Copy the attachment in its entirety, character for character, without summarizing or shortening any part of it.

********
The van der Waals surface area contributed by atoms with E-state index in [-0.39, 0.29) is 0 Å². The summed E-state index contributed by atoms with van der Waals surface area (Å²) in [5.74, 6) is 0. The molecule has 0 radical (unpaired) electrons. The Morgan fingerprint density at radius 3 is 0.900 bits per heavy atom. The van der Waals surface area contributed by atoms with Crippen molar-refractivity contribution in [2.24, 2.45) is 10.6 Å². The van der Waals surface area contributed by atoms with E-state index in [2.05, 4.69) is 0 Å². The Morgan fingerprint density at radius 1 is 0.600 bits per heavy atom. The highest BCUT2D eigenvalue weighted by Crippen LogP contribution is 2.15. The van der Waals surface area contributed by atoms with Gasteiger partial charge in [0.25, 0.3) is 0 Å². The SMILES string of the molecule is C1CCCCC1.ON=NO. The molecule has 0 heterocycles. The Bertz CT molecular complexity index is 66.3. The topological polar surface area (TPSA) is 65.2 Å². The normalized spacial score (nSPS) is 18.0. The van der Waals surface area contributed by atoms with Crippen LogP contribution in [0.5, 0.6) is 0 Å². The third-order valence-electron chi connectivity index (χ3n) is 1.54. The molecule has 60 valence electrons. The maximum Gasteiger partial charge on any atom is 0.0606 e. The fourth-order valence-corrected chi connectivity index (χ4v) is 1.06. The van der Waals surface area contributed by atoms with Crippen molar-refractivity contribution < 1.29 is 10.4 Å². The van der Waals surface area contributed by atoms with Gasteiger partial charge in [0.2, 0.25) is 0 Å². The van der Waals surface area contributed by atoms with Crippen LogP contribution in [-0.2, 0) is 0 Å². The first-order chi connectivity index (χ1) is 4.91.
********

The van der Waals surface area contributed by atoms with E-state index in [-0.39, 0.29) is 0 Å². The summed E-state index contributed by atoms with van der Waals surface area (Å²) in [5.74, 6) is 0. The molecule has 0 radical (unpaired) electrons. The Morgan fingerprint density at radius 3 is 0.900 bits per heavy atom. The van der Waals surface area contributed by atoms with Crippen molar-refractivity contribution in [2.24, 2.45) is 10.6 Å². The van der Waals surface area contributed by atoms with E-state index in [2.05, 4.69) is 0 Å². The Morgan fingerprint density at radius 1 is 0.600 bits per heavy atom. The highest BCUT2D eigenvalue weighted by Crippen LogP contribution is 2.15. The van der Waals surface area contributed by atoms with Gasteiger partial charge in [0.25, 0.3) is 0 Å². The SMILES string of the molecule is C1CCCCC1.ON=NO. The molecule has 0 heterocycles. The Bertz CT molecular complexity index is 66.3. The topological polar surface area (TPSA) is 65.2 Å². The normalized spacial score (nSPS) is 18.0. The van der Waals surface area contributed by atoms with Crippen LogP contribution in [0.5, 0.6) is 0 Å². The third-order valence-electron chi connectivity index (χ3n) is 1.54. The molecule has 60 valence electrons. The maximum Gasteiger partial charge on any atom is 0.0606 e. The fourth-order valence-corrected chi connectivity index (χ4v) is 1.06. The van der Waals surface area contributed by atoms with Crippen molar-refractivity contribution < 1.29 is 10.4 Å². The van der Waals surface area contributed by atoms with Gasteiger partial charge in [0.2, 0.25) is 0 Å². The van der Waals surface area contributed by atoms with Crippen LogP contribution in [-0.2, 0) is 0 Å². The first-order chi connectivity index (χ1) is 4.91.